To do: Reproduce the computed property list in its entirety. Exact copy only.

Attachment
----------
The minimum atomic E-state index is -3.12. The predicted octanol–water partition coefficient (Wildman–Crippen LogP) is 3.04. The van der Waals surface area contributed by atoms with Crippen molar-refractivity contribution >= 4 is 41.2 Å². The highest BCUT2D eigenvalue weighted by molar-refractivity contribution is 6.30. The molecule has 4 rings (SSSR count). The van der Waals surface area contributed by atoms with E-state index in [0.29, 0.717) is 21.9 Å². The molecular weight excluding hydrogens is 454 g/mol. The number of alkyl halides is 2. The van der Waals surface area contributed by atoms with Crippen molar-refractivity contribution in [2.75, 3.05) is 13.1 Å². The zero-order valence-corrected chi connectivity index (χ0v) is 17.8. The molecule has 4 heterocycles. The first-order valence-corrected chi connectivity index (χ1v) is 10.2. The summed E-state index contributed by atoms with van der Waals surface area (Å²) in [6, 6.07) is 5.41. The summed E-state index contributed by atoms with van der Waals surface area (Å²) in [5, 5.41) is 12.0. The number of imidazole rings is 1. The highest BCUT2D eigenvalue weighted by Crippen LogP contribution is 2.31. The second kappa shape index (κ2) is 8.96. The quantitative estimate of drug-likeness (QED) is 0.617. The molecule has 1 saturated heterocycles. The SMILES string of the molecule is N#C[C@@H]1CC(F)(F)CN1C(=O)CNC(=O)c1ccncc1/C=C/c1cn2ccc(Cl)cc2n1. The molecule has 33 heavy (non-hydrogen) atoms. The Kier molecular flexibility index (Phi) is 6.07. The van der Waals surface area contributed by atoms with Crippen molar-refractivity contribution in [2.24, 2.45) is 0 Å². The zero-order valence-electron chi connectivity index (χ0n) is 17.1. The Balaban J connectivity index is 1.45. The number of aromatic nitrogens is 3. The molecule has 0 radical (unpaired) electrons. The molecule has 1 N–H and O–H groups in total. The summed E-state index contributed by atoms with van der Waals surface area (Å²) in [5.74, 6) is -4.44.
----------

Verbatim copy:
The minimum atomic E-state index is -3.12. The predicted octanol–water partition coefficient (Wildman–Crippen LogP) is 3.04. The van der Waals surface area contributed by atoms with Crippen molar-refractivity contribution >= 4 is 41.2 Å². The highest BCUT2D eigenvalue weighted by molar-refractivity contribution is 6.30. The molecule has 4 rings (SSSR count). The van der Waals surface area contributed by atoms with E-state index in [0.29, 0.717) is 21.9 Å². The molecular weight excluding hydrogens is 454 g/mol. The number of alkyl halides is 2. The van der Waals surface area contributed by atoms with Crippen molar-refractivity contribution in [2.75, 3.05) is 13.1 Å². The zero-order valence-corrected chi connectivity index (χ0v) is 17.8. The molecule has 4 heterocycles. The first-order valence-corrected chi connectivity index (χ1v) is 10.2. The summed E-state index contributed by atoms with van der Waals surface area (Å²) in [6, 6.07) is 5.41. The summed E-state index contributed by atoms with van der Waals surface area (Å²) in [5, 5.41) is 12.0. The number of imidazole rings is 1. The highest BCUT2D eigenvalue weighted by Crippen LogP contribution is 2.31. The second kappa shape index (κ2) is 8.96. The quantitative estimate of drug-likeness (QED) is 0.617. The molecule has 1 saturated heterocycles. The SMILES string of the molecule is N#C[C@@H]1CC(F)(F)CN1C(=O)CNC(=O)c1ccncc1/C=C/c1cn2ccc(Cl)cc2n1. The molecule has 33 heavy (non-hydrogen) atoms. The Kier molecular flexibility index (Phi) is 6.07. The van der Waals surface area contributed by atoms with Crippen molar-refractivity contribution in [2.24, 2.45) is 0 Å². The zero-order valence-electron chi connectivity index (χ0n) is 17.1. The Balaban J connectivity index is 1.45. The number of aromatic nitrogens is 3. The molecule has 0 radical (unpaired) electrons. The molecule has 1 N–H and O–H groups in total. The summed E-state index contributed by atoms with van der Waals surface area (Å²) in [5.74, 6) is -4.44.